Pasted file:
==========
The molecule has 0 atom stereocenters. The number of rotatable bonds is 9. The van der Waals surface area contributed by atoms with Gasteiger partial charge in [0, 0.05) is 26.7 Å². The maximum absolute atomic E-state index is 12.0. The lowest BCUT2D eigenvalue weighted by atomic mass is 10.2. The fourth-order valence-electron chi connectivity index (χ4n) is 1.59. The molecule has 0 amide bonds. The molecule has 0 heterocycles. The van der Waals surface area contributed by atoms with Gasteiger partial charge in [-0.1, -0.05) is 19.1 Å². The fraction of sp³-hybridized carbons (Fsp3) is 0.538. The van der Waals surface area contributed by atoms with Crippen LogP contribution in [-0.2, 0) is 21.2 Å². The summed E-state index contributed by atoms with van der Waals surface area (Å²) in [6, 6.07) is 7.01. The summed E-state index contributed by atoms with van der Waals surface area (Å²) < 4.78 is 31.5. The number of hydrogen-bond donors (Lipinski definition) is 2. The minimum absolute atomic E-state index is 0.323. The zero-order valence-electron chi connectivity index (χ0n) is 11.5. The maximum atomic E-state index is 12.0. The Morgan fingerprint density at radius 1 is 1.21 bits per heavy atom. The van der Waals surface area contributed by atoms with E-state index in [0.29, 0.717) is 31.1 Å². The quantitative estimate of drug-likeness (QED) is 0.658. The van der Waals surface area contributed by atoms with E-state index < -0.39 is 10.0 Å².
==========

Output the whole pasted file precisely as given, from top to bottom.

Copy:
The molecule has 0 atom stereocenters. The number of rotatable bonds is 9. The van der Waals surface area contributed by atoms with Gasteiger partial charge in [0, 0.05) is 26.7 Å². The maximum absolute atomic E-state index is 12.0. The lowest BCUT2D eigenvalue weighted by atomic mass is 10.2. The fourth-order valence-electron chi connectivity index (χ4n) is 1.59. The molecule has 0 amide bonds. The molecule has 0 heterocycles. The van der Waals surface area contributed by atoms with Gasteiger partial charge in [-0.1, -0.05) is 19.1 Å². The fraction of sp³-hybridized carbons (Fsp3) is 0.538. The van der Waals surface area contributed by atoms with Crippen LogP contribution in [-0.2, 0) is 21.2 Å². The summed E-state index contributed by atoms with van der Waals surface area (Å²) in [6, 6.07) is 7.01. The summed E-state index contributed by atoms with van der Waals surface area (Å²) < 4.78 is 31.5. The number of hydrogen-bond donors (Lipinski definition) is 2. The minimum absolute atomic E-state index is 0.323. The zero-order valence-electron chi connectivity index (χ0n) is 11.5. The maximum atomic E-state index is 12.0. The Morgan fingerprint density at radius 1 is 1.21 bits per heavy atom. The van der Waals surface area contributed by atoms with E-state index in [0.29, 0.717) is 31.1 Å². The quantitative estimate of drug-likeness (QED) is 0.658. The van der Waals surface area contributed by atoms with E-state index < -0.39 is 10.0 Å².